On shaky ground

The government’s mushrooming Tama 38 policy is meant to reinforce older buildings to withstand quakes.

By
November 15, 2017 20:25
3 minute read.
A man rides past the remains of a building in Darbandikhanm, Kurdistan, after a 7.2 magnitude earthq

A man rides past the remains of a building in Darbandikhanm, Kurdistan, after a 7.2 magnitude earthquake there, November 2017. (photo credit: AKO RASHEED / REUTERS)

 
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Sunday’s magnitude 7.3 earthquake, which killed more than 500 people in Iran and injured thousands across the region, was another grim wake-up call for Israel. Unfortunately, we as a nation have talked about preparedness for our own future temblor disaster more than we have taken practical measures to prepare for such a disaster.

Just this past June, security forces and emergency services conducted another drill on improving cooperation among various agencies in the event of a major earthquake. Despite this apparent awareness of the danger, the country’s actual measures on the ground lag far behind what is necessary.

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The quake on the Iran-Iraq border was close enough for Israelis in Petah Tikva, Kiryat Ono and Ra’anana to feel their windows, lamps and furniture shake. Experts agree that a major earthquake is statistically due in our own region every 80-100 years. The last major earthquake to hit the region was the Jericho earthquake of 1927, which claimed the lives of some 500 people and brought down the tower of the Augusta Victoria Hospital on Jerusalem’s Mount Scopus. However, the Safed earthquake some 100 years earlier, on January 1, 1827, resulted in an estimated 7,000 casualties.

Tamir Levy, chief engineer for the Association for Better Housing, warns that most homes throughout the country would not withstand a powerful earthquake.

“A large number of the residential homes in Israel will be damaged by a large earthquake regardless of when they were built,” Levy said, as reported by The Jerusalem Post’s Sarah Levi on Tuesday.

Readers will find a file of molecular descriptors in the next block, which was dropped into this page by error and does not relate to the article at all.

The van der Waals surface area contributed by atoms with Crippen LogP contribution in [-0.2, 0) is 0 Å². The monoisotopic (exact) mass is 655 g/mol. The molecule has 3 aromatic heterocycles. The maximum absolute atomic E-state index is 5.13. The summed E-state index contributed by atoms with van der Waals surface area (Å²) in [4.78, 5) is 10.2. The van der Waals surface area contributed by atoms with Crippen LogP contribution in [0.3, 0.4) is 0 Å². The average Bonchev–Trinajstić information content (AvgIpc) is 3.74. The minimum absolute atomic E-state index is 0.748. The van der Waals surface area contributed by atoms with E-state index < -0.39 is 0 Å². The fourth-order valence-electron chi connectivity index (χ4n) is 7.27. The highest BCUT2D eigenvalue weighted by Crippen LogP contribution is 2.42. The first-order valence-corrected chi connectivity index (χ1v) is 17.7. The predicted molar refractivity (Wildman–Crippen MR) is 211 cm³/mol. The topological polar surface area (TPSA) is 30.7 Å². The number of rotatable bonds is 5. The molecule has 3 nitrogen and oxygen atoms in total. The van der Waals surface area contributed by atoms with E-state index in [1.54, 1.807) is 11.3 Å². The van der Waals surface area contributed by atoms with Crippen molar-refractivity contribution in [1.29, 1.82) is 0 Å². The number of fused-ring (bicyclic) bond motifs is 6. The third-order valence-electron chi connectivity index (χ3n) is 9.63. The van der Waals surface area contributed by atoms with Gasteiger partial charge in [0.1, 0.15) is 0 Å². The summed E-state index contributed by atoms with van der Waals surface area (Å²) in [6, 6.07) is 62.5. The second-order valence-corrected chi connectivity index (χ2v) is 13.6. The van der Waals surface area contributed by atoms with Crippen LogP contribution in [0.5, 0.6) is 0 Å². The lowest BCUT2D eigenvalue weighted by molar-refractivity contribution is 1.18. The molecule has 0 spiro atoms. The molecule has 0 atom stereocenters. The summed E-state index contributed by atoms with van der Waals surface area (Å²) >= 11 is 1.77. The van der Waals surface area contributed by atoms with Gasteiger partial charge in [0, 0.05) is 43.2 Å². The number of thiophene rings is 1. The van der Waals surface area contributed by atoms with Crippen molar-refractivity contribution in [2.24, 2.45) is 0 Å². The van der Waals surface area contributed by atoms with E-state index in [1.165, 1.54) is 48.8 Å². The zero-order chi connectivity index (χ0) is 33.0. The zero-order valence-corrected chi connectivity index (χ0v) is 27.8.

He added pointedly: “It is not possible to prevent earthquakes, but it is possible to prepare for them and thus reduce the damage they cause. Since earthquakes cannot be predicted, we should be prepared at all times.

“Preparedness means, first and foremost, to ensure that the buildings in which we live and work meet the stringent building standards required to protect against earthquakes.”

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Following a 2012 earthquake-preparedness drill, then- OC Home Front Command Maj.-Gen. Eyal Eizenberg declared that “an earthquake in Israel is more dangerous than war,” as it would result in “damage to life and property on a much more significant scale.”

The Knesset Foreign Affairs and Defense Committee’s Home Front Readiness Subcommittee issued a report recently, stating that if Israel were to be struck by a 7.5 magnitude quake, an estimated 7,000 would be killed, another 8,600 injured and nearly 400,000 left homeless. A ballpark estimate of the resulting damage would amount to some NIS 200 billion.

Despite the clear and present future danger, the National Emergency Authority lists some 80,000 buildings, including schools and hospitals, that were built before 1980 and thus do not meet current standards for earthquake safety.

The government’s mushrooming Tama 38 policy is meant to reinforce older buildings to withstand quakes, while simultaneously providing needed housing by adding two stories to existing apartment buildings.

However, while generally laudable, this policy is being driven on the ground by contractors who are in the program for the profits it provides. This means that most of the Tama 38 projects are being realized in the country’s cities, where property values are the highest, and not in the periphery, where there are more older, vulnerable homes.

The scope of Tama 38 is also nothing to applaud, given that only 2,700 buildings throughout the country have received approval for reconstruction.

TamaFix notes that most of the Tama 38 projects are being built in the major cities, thus ignoring hundreds of thousands of families in places like Arad, Tiberias and other communities located along the Jordan Rift Valley.

As of this past summer, only 13 buildings in the periphery have been reinforced and brought up to the current construction code to secure them in the event of an earthquake.

In glaring contrast, since Tama 38 began in 2005, a total of 4,385 buildings in Tel Aviv, Haifa and Jerusalem have been reinforced.

A massive government program to reinforce residents’ homes against the apparent inevitability of a future earthquake disaster must be applied equitably to Israel’s citizens wherever they live. The quake clock is ticking and we are running out of time to prepare to save ourselves.

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